And the above extract seems to identify one of the mysterious contacts Ethel writes of in her postcard correspondence to Minnie two years beforehand. From time to time other accounts of the house in Charles Street and its occupants appear in the pages of Adelaide newspapers, and they mostly speak of positive experiences:

There is a young lady, Miss Eaton, at the Immigration Home for Domestic Helpers in Charles Street, Norwood, who came out to Adelaide in the steamer Irishman to take a position as a domestic servant, and who says she cannot speak too highly of the treatment accorded her during her residence in the State. Evidently she is the right type of girl to introduce - industrious, ladylike, and careful. She landed from the Irishman in November, 1912, a stranger in a strange land, but not altogether friendless, because she was one of a batch of immigrant girls brought out by the Government. [Adelaide Advertiser Nov. 1912]

Note from the tone of this extract how the South Australians were looking for “industrious, ladylike” girls to offer to their usually middle class clientele: they would not have wanted women of doubtful morals in any way. Of course, the authorities could not completely be sure of the girls’ backgrounds, but much care was taken to cultivate and maintain a respectable ambience, so that prospective employers could comfort themselves they were allowing ‘proper’ young ladies into their households.

We work under splendid conditions, I think because everyone is only too pleased to do everything possible to make our attempts a success. We have a strong committee of ladies, representing every religious denomination, with Mrs. Nutter Thomas as president, [Staffordshire-born wife of the Bishop of Adelaide] and on the first evening of arrival they come in to see the girls and find out which church they attend, and so forth. Then when the girls find situations they find her church and write to the ministers, and perhaps put her in the care of other church friends, and so give her an atmosphere of friendliness and welcome in her new sphere. Every Tuesday evening Miss Boyer, B.A., gives us a talk on literature and books, on Wednesday we have a dressmaking class, and on Fridays a musical evening. [Adelaide Daily Herald June 1913]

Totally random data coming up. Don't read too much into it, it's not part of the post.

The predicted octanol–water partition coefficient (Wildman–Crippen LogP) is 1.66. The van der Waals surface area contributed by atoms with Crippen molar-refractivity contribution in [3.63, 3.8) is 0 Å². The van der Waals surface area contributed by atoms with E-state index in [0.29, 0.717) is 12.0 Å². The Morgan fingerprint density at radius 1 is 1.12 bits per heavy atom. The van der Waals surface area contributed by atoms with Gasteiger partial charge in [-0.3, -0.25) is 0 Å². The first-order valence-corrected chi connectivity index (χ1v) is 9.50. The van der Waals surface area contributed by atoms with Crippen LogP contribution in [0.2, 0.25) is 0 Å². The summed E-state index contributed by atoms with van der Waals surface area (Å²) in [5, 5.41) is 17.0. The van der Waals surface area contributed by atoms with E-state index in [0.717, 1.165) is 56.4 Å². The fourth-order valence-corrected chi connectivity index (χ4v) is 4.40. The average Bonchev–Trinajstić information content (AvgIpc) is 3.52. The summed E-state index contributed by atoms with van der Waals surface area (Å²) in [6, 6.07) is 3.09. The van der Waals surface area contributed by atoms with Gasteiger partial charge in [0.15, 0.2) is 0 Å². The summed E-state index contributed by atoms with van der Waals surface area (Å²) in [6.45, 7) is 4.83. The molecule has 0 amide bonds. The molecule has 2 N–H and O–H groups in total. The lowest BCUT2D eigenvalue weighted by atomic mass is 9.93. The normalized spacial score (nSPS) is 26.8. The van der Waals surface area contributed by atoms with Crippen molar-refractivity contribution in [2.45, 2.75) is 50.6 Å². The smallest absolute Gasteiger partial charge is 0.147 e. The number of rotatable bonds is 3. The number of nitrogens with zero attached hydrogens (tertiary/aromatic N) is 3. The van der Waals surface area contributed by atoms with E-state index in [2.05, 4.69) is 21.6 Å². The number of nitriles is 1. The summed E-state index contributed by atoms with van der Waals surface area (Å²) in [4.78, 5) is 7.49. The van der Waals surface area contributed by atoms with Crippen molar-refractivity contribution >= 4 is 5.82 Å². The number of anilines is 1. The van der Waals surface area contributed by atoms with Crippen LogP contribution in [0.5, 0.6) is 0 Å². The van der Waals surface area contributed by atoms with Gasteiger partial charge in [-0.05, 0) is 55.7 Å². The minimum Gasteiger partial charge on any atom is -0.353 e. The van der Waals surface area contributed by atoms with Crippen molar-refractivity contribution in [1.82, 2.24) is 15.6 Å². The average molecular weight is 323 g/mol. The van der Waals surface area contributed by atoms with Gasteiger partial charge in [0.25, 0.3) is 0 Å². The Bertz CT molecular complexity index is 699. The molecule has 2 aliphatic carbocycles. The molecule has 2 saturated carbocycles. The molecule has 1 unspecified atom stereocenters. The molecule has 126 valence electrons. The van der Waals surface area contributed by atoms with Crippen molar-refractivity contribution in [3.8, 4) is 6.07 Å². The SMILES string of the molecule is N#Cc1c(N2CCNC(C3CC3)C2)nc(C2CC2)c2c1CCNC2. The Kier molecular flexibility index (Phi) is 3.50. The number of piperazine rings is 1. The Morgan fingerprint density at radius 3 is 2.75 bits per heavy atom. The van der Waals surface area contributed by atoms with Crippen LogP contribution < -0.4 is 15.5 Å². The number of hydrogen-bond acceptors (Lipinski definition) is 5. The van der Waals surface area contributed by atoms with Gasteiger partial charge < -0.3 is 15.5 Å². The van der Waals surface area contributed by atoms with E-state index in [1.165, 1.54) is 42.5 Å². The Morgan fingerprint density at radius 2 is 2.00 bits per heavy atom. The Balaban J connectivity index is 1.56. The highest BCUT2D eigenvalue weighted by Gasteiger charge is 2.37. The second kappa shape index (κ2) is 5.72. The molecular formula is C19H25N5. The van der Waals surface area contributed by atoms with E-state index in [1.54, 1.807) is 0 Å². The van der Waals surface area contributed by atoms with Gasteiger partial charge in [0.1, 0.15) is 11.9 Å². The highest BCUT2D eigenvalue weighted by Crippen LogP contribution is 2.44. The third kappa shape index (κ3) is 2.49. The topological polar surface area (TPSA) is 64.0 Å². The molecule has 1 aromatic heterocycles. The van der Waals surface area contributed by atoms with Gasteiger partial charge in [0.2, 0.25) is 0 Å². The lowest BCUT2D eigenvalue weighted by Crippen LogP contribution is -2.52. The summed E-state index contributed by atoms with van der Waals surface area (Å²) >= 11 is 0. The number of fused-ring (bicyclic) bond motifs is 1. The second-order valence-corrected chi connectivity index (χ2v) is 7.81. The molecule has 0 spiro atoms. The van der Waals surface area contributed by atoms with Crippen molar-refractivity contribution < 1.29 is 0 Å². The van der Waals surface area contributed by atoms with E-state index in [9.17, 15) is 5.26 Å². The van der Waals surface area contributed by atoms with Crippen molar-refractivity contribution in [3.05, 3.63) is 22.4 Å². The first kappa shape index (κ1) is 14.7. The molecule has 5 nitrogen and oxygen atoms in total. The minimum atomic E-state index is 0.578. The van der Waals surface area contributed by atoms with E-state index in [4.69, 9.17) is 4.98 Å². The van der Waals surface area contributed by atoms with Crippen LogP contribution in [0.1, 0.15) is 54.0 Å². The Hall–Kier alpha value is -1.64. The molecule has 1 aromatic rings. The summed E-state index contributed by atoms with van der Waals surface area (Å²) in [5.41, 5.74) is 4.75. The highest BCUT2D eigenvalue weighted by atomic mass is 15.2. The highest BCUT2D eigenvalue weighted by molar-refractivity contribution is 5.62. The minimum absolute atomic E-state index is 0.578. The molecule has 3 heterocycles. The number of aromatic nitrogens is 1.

Curiously, the article from which this last extract is taken, Our Adelaide Women of Interest: a little chat with Mrs Moore, goes on to state the following:

One very sensible thing I was quite glad to hear about – the girls are allowed and encouraged to bring friends of the opposite sex to spend afternoons or evenings at the home. They gladly avail themselves of this privilege, and spend the evening playing games or chatting over the fire. There is little need to enlarge on the value of this.

This would seem to have been designed to stop the girls from venturing out alone of an evening, and to cater for the natural urges of young people far away from familial influence. Even more curious, however, is the conclusion of the article which sees the worthy Mrs Moore confiding to the interviewer that she was:

a student of many occult sciences, deeply interested in the great questions of the day, which no open mind can afford to leave undiscussed with its fellows. As we turned over magazines and books concerned with psychic matters and talked of experiences that transcend the common daily round, we drifted far away from the solution of the domestic problem.

Perhaps those sentiments merely reflected nothing more sinister than the turn-of-the-century fascination in western society with spiritualism. The movement appealed to women, and to those who supported specific causes such as suffrage. But well-known figures, such as the author Sir Arthur Conan Doyle, had also taken it up to console themselves in bereavement. There was another surge in the popularity of spiritualism during and after the approaching World War, of course. Anyhow, from these accounts we can be fairly certain that Ethel met Mrs Bessie Moore, was welcomed and advised by her, and was sent out to her first position.

Thursday, 16 October 2014

The Unstoppable Ethel Lees Shorthouse: Part 3 - The Voyage to Australia